27 May 2018
Solemnity of the Most Holy Trinity
Memorial Day weekend and our solemnity today, the Most Holy Trinity—it’s an interesting combination, but they actually work together quite nicely. There’s a commonality between both the Holy Trinity and Memorial Day, and that element is “love.” On Monday we’ll remember all those men and women who gave their lives for love of country. And this weekend we remember that at the heart of our God, the Holy Trinity, is love.
But that word “love” needs a little bit of nuance. And I think President Abraham Lincoln got at the nuance in his Gettysburg Address. He gave the address in 1863 at the dedication of the new Soldier’s Cemetery in Gettysburg, and in it he said, “from these honored dead we take increased devotion to that cause for which they gave the last full measure of devotion.”
And that idea of “devotion” gets to what we’re talking about when we talk about “love of country,” and the “love at the heart of the Holy Trinity.” It’s not a sentimental, warm-fuzzy love, but rather, it’s “devotion;” self-sacrificing, other-centered devotion. It’s the kind of love which looks outward, away from the self, and toward the good of the other. It’s the kind of love and devotion which says, “I want what’s best for…you; I devote myself to your good.”
Of course, it’s not entirely self-sacrificing because that kind of devotion and love actually builds up the person who’s doing the loving. The soldier is built up and honored because he or she “gave the last full measure of devotion.” And we come here and give “glory and honor” to the Holy Trinity because our God epitomizes “the last full measure of devotion,” especially on the Cross and in the Eucharist. The person who’s devoted to something bigger than him-or-herself doesn’t get lost; they’re actually enhanced and honored.
But, again, from the Gettysburg Address: “from these honored dead we take increased devotion to…that cause…” for which they gave their lives. This weekend we honor those who have died for our country; we honor our God who died on the Cross out of sheer devotion for us. They died for something—something worth dying for. Soldiers die for the American cause, and those “certain inalienable rights, among them: life, liberty, and the pursuit of happiness.” And God died for the cause of humanity, that “we might have life, life to the fullest.”
Among us Catholics we also recognize all those martyrs throughout the ages who “fought the good fight,” who died for the cause of truth, goodness, and right in the world. And we can understand this whole idea of “devotion;” dedication and love for something outside of ourselves.
For instance, when a bride and groom approach their wedding day, they aren’t thinking sarcastically, “Oh! This’ll be interesting!” No…they’re excited about devoted themselves to an idea—the idea of a happy marriage, a happy, long life together. They’re devoting themselves to each other, of course. But they’re devoting themselves to an idea they share: the idea of mutual, self-giving love. “I love you and I’ll do anything…for you.”
Or take a priest on ordination day. He isn’t thinking, “Oh, I could be doing anything else but this! What am I doing here?!” No…he’s focused on devoting himself to an idea—the idea of sharing the gospel, bringing God and his people together, making a positive change for the good of others; the idea of dedicating one’s life to God and the things of heaven. The priest says the same thing as the bride and groom, but he says it to God and to the Church: “I love you and I’ll do anything…for you.”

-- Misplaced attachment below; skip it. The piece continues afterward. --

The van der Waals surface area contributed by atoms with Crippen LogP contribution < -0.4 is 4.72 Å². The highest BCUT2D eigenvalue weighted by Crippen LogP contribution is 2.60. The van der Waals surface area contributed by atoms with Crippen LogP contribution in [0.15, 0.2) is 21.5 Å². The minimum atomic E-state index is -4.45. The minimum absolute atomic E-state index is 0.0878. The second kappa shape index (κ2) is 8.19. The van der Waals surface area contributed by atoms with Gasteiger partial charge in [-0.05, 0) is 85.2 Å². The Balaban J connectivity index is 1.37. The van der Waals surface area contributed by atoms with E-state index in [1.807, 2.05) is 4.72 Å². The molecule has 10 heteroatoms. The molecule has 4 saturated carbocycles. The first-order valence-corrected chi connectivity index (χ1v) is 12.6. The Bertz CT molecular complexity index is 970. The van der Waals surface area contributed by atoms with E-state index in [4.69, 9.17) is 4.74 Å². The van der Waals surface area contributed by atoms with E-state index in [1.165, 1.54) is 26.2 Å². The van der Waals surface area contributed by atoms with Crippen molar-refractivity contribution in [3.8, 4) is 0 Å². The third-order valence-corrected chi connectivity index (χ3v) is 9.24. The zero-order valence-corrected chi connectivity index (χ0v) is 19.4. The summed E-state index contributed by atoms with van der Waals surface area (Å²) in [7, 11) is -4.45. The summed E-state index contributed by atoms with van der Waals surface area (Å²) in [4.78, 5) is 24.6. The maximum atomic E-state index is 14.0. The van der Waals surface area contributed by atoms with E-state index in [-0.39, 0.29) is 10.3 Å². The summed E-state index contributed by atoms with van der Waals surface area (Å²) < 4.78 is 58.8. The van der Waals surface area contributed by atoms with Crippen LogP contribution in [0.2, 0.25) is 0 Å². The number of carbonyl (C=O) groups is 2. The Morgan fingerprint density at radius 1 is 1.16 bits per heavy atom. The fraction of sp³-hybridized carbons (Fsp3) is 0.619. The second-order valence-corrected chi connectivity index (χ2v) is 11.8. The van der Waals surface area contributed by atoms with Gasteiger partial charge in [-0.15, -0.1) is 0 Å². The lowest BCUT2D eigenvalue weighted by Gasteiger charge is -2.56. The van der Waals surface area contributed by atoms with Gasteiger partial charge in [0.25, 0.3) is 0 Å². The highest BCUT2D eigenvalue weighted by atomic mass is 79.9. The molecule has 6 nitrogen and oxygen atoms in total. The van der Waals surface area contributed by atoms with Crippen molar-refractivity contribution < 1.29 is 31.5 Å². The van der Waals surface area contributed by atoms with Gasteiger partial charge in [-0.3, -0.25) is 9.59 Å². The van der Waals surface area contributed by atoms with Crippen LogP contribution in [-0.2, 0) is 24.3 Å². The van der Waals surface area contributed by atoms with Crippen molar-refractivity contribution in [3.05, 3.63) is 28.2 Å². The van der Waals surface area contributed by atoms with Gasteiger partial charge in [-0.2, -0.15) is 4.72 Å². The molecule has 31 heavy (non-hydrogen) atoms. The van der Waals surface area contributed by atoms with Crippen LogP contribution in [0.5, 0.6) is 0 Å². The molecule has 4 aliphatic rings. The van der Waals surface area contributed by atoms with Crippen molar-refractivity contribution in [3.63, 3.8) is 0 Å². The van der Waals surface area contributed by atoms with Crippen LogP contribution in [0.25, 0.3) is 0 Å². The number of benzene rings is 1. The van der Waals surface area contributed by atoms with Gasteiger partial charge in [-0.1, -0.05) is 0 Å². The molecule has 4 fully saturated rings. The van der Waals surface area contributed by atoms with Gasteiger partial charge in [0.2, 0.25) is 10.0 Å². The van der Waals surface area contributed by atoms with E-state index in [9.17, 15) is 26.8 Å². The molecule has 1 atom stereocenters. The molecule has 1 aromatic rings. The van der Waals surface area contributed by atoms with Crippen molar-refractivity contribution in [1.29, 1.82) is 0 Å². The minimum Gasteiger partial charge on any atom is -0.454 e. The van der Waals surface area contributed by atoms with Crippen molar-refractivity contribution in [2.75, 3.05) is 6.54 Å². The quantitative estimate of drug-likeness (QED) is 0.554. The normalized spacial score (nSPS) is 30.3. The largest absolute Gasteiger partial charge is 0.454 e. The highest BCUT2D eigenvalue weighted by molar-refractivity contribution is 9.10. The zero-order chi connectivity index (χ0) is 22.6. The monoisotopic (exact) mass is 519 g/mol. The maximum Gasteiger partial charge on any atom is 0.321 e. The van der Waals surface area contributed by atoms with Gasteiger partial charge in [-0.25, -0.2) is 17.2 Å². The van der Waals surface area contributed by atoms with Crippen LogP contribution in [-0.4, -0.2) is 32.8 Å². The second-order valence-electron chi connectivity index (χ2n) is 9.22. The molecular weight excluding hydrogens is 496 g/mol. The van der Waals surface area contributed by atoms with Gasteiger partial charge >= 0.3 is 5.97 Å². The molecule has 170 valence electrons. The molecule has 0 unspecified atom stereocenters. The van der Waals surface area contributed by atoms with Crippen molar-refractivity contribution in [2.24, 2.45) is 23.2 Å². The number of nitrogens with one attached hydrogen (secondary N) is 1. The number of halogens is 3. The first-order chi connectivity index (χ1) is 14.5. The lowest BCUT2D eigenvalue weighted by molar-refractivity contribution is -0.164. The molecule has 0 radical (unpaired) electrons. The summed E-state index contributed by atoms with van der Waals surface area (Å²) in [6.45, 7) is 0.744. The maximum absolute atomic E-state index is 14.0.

Of course, those causes don’t always turn out the way they’re supposed to. And so, the soldiers die, the martyrs die, the married couple has to work through aggravations between themselves, the priest has to go through “dark nights of the soul,” and God has to die on a Cross. Love and devotion aren’t all roses and sunshine. Love and devotion also have a cost, and we honor those who pay the price, who “give the last full measure of devotion” so that the cause might live on.
But that’s just it. They didn’t die so that we could just honor them in our words. Soldiers don’t die so we can have Memorial Day. God and the martyrs didn’t die so we could have something to do on Sunday morning. They all “gave the last full measure of devotion” as…an invitation, of a sort.
Soldiers die in order to say, “Be a faithful, involved, responsible citizen of your country.” The Christian martyrs die in order to say, “Be a faithful, involved, responsible member of the Church.” And God pours out his heart of devotion on the Cross with that eternal invitation: “Follow me.” They all die for some cause, and they want us to get on board with it, be it the country, or the Church, or God (or all three).
And we hear this invitation, too, in the Gettysburg Address. Lincoln says, “It is for us to be here dedicated to the great task remaining before us…that we here highly resolve that these dead shall not have died in vain.” We honor those who died for our country by: voting, by being a champion of freedom in our own way, by respecting our laws and our values, and so on. And we honor our God, the Holy Trinity, by: speaking the truth with kindness and mercy, dedicating ourselves happily to the Providence of God, fostering gratitude for all the blessings we have in life, being concerned for the well-being of our neighbor, and so on.
So, Memorial Day weekend and the Solemnity of the Most Holy Trinity have a commonality, that being “love,” or a spirit of “devotion.” But, especially as Catholics, we honor this weekend the Holy Trinity; the divine union which is possible only because of love: self-sacrificing, devotional love, which puts concern for “the other” ahead of “my own convenience.”
Christ died to open us up to the heart of God, that heart poured out in selfless devotion for us. May we let him lead us into “life, life to the fullest,” that cause for which he died.